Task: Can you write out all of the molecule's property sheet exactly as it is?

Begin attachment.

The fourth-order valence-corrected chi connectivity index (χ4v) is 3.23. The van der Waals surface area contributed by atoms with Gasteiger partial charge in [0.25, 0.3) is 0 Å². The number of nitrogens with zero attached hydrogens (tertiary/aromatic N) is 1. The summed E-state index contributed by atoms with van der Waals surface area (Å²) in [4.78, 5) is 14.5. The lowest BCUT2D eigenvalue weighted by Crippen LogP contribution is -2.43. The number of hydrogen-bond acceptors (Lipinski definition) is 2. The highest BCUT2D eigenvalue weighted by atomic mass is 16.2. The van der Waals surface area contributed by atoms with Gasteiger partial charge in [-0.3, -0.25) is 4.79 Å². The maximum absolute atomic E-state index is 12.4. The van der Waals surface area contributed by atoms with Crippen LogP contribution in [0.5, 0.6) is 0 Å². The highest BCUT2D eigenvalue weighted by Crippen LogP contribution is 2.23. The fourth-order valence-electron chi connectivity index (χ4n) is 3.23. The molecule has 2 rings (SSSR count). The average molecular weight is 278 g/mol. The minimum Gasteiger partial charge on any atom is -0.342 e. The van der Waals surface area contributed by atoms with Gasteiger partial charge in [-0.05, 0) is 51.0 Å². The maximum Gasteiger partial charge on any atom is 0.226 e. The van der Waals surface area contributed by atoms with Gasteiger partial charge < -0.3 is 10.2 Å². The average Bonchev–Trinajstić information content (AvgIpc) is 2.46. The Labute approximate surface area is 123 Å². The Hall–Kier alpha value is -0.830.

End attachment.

The fourth-order valence-corrected chi connectivity index (χ4v) is 3.23. The van der Waals surface area contributed by atoms with Gasteiger partial charge in [0.25, 0.3) is 0 Å². The number of nitrogens with zero attached hydrogens (tertiary/aromatic N) is 1. The summed E-state index contributed by atoms with van der Waals surface area (Å²) in [4.78, 5) is 14.5. The lowest BCUT2D eigenvalue weighted by Crippen LogP contribution is -2.43. The number of hydrogen-bond acceptors (Lipinski definition) is 2. The highest BCUT2D eigenvalue weighted by atomic mass is 16.2. The van der Waals surface area contributed by atoms with Gasteiger partial charge in [-0.3, -0.25) is 4.79 Å². The maximum absolute atomic E-state index is 12.4. The van der Waals surface area contributed by atoms with Crippen LogP contribution in [0.5, 0.6) is 0 Å². The highest BCUT2D eigenvalue weighted by Crippen LogP contribution is 2.23. The fourth-order valence-electron chi connectivity index (χ4n) is 3.23. The molecule has 2 rings (SSSR count). The average molecular weight is 278 g/mol. The minimum Gasteiger partial charge on any atom is -0.342 e. The van der Waals surface area contributed by atoms with Gasteiger partial charge in [-0.05, 0) is 51.0 Å². The maximum Gasteiger partial charge on any atom is 0.226 e. The van der Waals surface area contributed by atoms with Gasteiger partial charge < -0.3 is 10.2 Å². The average Bonchev–Trinajstić information content (AvgIpc) is 2.46. The Labute approximate surface area is 123 Å². The Hall–Kier alpha value is -0.830.